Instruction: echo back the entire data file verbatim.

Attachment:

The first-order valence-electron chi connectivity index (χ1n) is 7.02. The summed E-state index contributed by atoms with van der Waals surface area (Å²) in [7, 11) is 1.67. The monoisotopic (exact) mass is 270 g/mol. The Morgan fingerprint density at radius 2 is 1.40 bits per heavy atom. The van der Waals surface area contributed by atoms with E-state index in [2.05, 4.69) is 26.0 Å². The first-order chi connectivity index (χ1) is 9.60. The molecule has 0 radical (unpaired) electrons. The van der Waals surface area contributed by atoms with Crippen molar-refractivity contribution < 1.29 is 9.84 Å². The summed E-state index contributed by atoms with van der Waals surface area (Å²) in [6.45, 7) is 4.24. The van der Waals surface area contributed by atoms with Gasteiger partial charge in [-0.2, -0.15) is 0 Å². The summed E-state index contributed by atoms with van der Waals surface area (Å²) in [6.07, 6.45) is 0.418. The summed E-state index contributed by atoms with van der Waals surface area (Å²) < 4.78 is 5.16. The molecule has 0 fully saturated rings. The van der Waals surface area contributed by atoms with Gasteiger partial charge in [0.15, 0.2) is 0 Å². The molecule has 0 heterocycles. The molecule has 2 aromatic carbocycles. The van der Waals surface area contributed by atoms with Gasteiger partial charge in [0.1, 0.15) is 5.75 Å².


The first-order valence-electron chi connectivity index (χ1n) is 7.02. The summed E-state index contributed by atoms with van der Waals surface area (Å²) in [7, 11) is 1.67. The monoisotopic (exact) mass is 270 g/mol. The Morgan fingerprint density at radius 2 is 1.40 bits per heavy atom. The van der Waals surface area contributed by atoms with E-state index in [2.05, 4.69) is 26.0 Å². The first-order chi connectivity index (χ1) is 9.60. The molecule has 0 radical (unpaired) electrons. The van der Waals surface area contributed by atoms with Crippen molar-refractivity contribution < 1.29 is 9.84 Å². The summed E-state index contributed by atoms with van der Waals surface area (Å²) in [6.45, 7) is 4.24. The van der Waals surface area contributed by atoms with Gasteiger partial charge in [-0.2, -0.15) is 0 Å². The summed E-state index contributed by atoms with van der Waals surface area (Å²) in [6.07, 6.45) is 0.418. The summed E-state index contributed by atoms with van der Waals surface area (Å²) < 4.78 is 5.16. The molecule has 0 fully saturated rings. The van der Waals surface area contributed by atoms with Gasteiger partial charge in [0.15, 0.2) is 0 Å². The molecule has 0 heterocycles. The molecule has 2 aromatic carbocycles. The van der Waals surface area contributed by atoms with Gasteiger partial charge in [0.1, 0.15) is 5.75 Å².